This issue has been considered recently in a series of decisions by the Fair Work Commission in the matter of Joseph Johnpulle and Toll Holdings Ltd ([2016] FWC 1507, [2016] FWCFB 108 and [2015] FWC 3830).

Mr Johnpulle was dismissed by Toll after making derogatory comments in early 2015 to his colleague from Afghanistan, Mr Karzi, such as “are you from the Taliban?”, “I enjoy seeing people having their heads cut off, do you enjoy it too?” and “…I am just asking because people think everyone from Afghanistan is a Talib”.

Mr Karzi had previously complained about Mr Johnpulle making similarly offensive comments in 2014 about his religion and country of origin. At the time, these complaints were not the subject of a formal investigation or grievance process, and Mr Johnpulle did not receive a formal warning. Mr Johnpulle was simply asked by his supervisor to stop making such comments.

However, Toll raised the 2014 and 2015 incidents in Mr Johnpulle’s termination letter, to demonstrate that he had engaged in a pattern of behaviour that was unacceptable. Following his termination, Mr Johnpulle made an unfair dismissal application.

The unfair dismissal claim, and lessons for employers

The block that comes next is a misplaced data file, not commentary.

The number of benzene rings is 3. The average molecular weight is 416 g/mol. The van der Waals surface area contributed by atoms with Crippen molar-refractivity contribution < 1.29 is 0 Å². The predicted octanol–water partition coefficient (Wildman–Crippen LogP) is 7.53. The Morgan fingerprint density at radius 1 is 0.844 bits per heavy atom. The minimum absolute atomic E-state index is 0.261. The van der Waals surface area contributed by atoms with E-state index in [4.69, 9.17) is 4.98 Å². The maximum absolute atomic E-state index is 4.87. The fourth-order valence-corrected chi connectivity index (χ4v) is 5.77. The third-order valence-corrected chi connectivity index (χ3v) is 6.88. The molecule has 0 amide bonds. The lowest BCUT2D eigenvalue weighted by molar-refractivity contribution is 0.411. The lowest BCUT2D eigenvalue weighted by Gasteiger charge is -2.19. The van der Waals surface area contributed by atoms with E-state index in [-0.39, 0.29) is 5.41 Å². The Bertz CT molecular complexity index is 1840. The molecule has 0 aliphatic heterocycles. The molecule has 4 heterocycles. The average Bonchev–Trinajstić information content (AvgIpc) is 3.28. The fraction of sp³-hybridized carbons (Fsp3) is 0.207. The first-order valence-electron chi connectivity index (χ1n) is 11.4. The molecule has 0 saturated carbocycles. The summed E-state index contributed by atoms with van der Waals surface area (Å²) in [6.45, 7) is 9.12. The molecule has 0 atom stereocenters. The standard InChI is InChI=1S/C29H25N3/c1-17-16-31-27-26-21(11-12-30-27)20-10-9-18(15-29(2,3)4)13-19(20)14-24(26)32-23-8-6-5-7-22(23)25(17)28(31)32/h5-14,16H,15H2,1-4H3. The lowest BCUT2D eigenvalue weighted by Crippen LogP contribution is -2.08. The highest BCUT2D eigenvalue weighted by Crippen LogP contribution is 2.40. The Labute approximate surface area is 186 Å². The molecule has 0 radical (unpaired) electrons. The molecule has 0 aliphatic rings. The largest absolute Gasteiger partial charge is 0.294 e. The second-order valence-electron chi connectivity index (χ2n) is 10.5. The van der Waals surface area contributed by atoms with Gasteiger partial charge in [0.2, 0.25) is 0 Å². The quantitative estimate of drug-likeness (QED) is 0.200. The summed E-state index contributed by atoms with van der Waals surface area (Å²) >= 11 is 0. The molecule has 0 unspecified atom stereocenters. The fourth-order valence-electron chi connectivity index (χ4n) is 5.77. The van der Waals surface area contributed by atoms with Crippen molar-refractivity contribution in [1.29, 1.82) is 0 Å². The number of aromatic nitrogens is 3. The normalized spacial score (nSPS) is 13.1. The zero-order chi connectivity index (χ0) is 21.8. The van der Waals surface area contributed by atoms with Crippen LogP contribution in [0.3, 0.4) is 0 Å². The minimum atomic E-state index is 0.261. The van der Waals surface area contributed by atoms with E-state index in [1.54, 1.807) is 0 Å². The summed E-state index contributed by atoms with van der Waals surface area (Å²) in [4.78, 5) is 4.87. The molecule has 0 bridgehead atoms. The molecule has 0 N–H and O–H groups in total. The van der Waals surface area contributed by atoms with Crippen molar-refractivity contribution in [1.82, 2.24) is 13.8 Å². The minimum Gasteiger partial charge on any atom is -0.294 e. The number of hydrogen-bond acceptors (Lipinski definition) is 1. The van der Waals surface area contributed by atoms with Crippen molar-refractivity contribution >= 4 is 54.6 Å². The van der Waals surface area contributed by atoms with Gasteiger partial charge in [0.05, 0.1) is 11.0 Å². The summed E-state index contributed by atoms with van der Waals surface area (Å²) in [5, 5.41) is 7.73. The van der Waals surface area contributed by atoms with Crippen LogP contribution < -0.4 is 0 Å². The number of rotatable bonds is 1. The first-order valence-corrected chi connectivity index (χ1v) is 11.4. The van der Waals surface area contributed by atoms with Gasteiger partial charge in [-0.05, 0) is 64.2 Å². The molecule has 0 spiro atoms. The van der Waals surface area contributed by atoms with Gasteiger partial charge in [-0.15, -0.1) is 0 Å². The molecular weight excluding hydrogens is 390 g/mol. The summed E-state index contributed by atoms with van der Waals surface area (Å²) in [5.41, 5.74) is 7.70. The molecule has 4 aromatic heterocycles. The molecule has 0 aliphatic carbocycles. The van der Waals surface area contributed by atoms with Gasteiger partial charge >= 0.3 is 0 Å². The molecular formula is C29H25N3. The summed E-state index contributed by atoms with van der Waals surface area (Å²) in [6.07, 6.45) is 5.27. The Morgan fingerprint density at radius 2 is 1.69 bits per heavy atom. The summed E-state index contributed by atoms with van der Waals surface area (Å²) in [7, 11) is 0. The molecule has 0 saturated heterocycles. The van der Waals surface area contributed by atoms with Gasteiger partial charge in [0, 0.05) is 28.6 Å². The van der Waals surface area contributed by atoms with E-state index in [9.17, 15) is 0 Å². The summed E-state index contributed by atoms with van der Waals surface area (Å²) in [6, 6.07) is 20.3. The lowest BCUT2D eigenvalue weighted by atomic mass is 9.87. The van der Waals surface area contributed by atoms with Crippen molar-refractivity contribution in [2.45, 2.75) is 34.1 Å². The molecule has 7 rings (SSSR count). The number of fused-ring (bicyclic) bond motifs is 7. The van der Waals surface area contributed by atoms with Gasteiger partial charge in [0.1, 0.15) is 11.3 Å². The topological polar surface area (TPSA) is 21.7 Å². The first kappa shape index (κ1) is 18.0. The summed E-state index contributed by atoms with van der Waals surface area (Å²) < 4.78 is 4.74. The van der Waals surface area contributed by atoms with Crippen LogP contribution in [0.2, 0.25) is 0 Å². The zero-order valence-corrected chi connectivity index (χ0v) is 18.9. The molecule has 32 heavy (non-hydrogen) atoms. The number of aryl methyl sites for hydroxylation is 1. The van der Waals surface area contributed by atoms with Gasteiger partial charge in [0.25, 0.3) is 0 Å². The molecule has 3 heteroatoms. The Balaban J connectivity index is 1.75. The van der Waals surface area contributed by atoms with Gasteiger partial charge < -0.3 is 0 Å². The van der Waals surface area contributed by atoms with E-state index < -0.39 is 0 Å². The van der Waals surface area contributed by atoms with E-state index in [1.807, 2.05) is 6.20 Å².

The case has a long procedural history, having been appealed and remitted to a single commissioner for reconsideration.

There are two key lessons arising from the Fair Work Commission’s decisions:

  1. When deciding whether an employee has been unfairly dismissed, the Commission may take into account the employee’s prior conduct, even if that conduct did not lead to a formal warning or termination at the time.
  2. However, just because an employee has engaged in similar misconduct in the past does not mean that their dismissal is fair. It may be harsh for an employer to dismiss an employee for misconduct when they have not formally investigated or warned the employee for similar behaviour in the past.

In Mr Johnpulle’s case, the Commission found his dismissal was harsh and therefore unfair. The Commission strongly condemned Mr Johnpulle’s behaviour towards Mr Karzi, stating that it was unacceptable in a modern workplace. However, the Commission also criticised Toll for failing to take appropriate formal disciplinary action against Mr Johnpulle in the past, so that he would be fully aware that this conduct would not be tolerated.

Ultimately, the Commission found that the decision to dismiss Mr Johnpulle was harsh because of “the severity of the punishment when little [had] been done with respect to his past behaviours”.

This case serves as an important reminder to employers to ensure that misconduct by employees is dealt with thoroughly, and that appropriate disciplinary action is taken at the time. Failing to do this may make it more risky to dismiss an employee down the track.